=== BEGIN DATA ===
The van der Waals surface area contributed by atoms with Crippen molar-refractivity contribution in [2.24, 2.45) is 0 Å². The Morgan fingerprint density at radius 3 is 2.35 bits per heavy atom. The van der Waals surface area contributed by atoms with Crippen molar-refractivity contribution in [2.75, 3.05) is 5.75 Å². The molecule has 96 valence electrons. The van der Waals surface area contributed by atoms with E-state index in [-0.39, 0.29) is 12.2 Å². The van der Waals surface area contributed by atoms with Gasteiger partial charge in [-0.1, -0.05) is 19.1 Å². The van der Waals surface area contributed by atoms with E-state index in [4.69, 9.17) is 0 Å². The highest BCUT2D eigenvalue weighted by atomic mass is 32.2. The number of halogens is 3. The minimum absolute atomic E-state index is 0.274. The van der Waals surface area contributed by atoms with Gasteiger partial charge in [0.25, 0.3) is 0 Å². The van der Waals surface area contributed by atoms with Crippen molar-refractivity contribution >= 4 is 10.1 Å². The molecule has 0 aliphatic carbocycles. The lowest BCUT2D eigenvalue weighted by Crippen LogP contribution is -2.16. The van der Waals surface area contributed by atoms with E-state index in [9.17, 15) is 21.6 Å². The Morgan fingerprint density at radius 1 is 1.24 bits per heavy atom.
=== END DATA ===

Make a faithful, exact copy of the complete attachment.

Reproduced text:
The van der Waals surface area contributed by atoms with Crippen molar-refractivity contribution in [2.24, 2.45) is 0 Å². The Morgan fingerprint density at radius 3 is 2.35 bits per heavy atom. The van der Waals surface area contributed by atoms with Crippen molar-refractivity contribution in [2.75, 3.05) is 5.75 Å². The molecule has 96 valence electrons. The van der Waals surface area contributed by atoms with E-state index in [-0.39, 0.29) is 12.2 Å². The van der Waals surface area contributed by atoms with Gasteiger partial charge in [-0.1, -0.05) is 19.1 Å². The van der Waals surface area contributed by atoms with E-state index in [4.69, 9.17) is 0 Å². The highest BCUT2D eigenvalue weighted by atomic mass is 32.2. The number of halogens is 3. The minimum absolute atomic E-state index is 0.274. The van der Waals surface area contributed by atoms with Gasteiger partial charge in [0.25, 0.3) is 0 Å². The van der Waals surface area contributed by atoms with Crippen molar-refractivity contribution >= 4 is 10.1 Å². The molecule has 0 aliphatic carbocycles. The lowest BCUT2D eigenvalue weighted by Crippen LogP contribution is -2.16. The van der Waals surface area contributed by atoms with E-state index in [9.17, 15) is 21.6 Å². The Morgan fingerprint density at radius 1 is 1.24 bits per heavy atom.